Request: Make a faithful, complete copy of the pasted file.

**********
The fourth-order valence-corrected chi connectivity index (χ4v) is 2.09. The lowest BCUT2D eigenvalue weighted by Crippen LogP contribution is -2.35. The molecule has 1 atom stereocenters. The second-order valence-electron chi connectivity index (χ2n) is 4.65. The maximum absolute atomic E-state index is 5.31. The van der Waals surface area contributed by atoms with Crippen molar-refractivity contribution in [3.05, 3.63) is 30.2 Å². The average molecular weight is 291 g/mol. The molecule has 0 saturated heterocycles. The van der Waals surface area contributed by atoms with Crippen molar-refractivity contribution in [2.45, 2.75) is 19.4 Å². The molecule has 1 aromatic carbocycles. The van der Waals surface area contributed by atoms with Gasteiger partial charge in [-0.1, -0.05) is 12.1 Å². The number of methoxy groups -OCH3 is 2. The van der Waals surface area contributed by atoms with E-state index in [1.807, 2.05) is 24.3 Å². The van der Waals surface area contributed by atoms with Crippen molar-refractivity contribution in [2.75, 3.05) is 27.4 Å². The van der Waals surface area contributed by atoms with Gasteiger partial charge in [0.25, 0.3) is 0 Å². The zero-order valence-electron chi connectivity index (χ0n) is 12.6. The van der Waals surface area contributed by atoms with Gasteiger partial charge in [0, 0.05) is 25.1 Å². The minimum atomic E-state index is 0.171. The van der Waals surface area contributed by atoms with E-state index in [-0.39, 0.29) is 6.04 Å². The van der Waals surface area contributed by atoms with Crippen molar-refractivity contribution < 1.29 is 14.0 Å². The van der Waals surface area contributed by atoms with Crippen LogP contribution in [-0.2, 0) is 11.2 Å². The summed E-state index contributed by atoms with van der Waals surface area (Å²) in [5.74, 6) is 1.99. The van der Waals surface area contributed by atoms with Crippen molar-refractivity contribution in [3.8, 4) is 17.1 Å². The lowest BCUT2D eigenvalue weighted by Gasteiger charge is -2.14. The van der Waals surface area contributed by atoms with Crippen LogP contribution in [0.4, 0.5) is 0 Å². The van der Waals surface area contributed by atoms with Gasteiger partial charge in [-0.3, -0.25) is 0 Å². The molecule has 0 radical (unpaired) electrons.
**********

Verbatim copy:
The fourth-order valence-corrected chi connectivity index (χ4v) is 2.09. The lowest BCUT2D eigenvalue weighted by Crippen LogP contribution is -2.35. The molecule has 1 atom stereocenters. The second-order valence-electron chi connectivity index (χ2n) is 4.65. The maximum absolute atomic E-state index is 5.31. The van der Waals surface area contributed by atoms with Crippen molar-refractivity contribution in [3.05, 3.63) is 30.2 Å². The average molecular weight is 291 g/mol. The molecule has 0 saturated heterocycles. The van der Waals surface area contributed by atoms with Crippen molar-refractivity contribution in [2.45, 2.75) is 19.4 Å². The molecule has 1 aromatic carbocycles. The van der Waals surface area contributed by atoms with Gasteiger partial charge in [-0.1, -0.05) is 12.1 Å². The number of methoxy groups -OCH3 is 2. The van der Waals surface area contributed by atoms with E-state index in [1.807, 2.05) is 24.3 Å². The van der Waals surface area contributed by atoms with Crippen molar-refractivity contribution in [2.75, 3.05) is 27.4 Å². The van der Waals surface area contributed by atoms with Gasteiger partial charge in [0.25, 0.3) is 0 Å². The zero-order valence-electron chi connectivity index (χ0n) is 12.6. The van der Waals surface area contributed by atoms with Gasteiger partial charge in [0, 0.05) is 25.1 Å². The minimum atomic E-state index is 0.171. The van der Waals surface area contributed by atoms with E-state index in [-0.39, 0.29) is 6.04 Å². The van der Waals surface area contributed by atoms with Crippen molar-refractivity contribution < 1.29 is 14.0 Å². The van der Waals surface area contributed by atoms with Crippen LogP contribution in [-0.2, 0) is 11.2 Å². The summed E-state index contributed by atoms with van der Waals surface area (Å²) in [5.74, 6) is 1.99. The van der Waals surface area contributed by atoms with Crippen molar-refractivity contribution in [3.8, 4) is 17.1 Å². The lowest BCUT2D eigenvalue weighted by Gasteiger charge is -2.14. The van der Waals surface area contributed by atoms with Crippen LogP contribution in [0.4, 0.5) is 0 Å². The van der Waals surface area contributed by atoms with Gasteiger partial charge in [-0.3, -0.25) is 0 Å². The molecule has 0 radical (unpaired) electrons.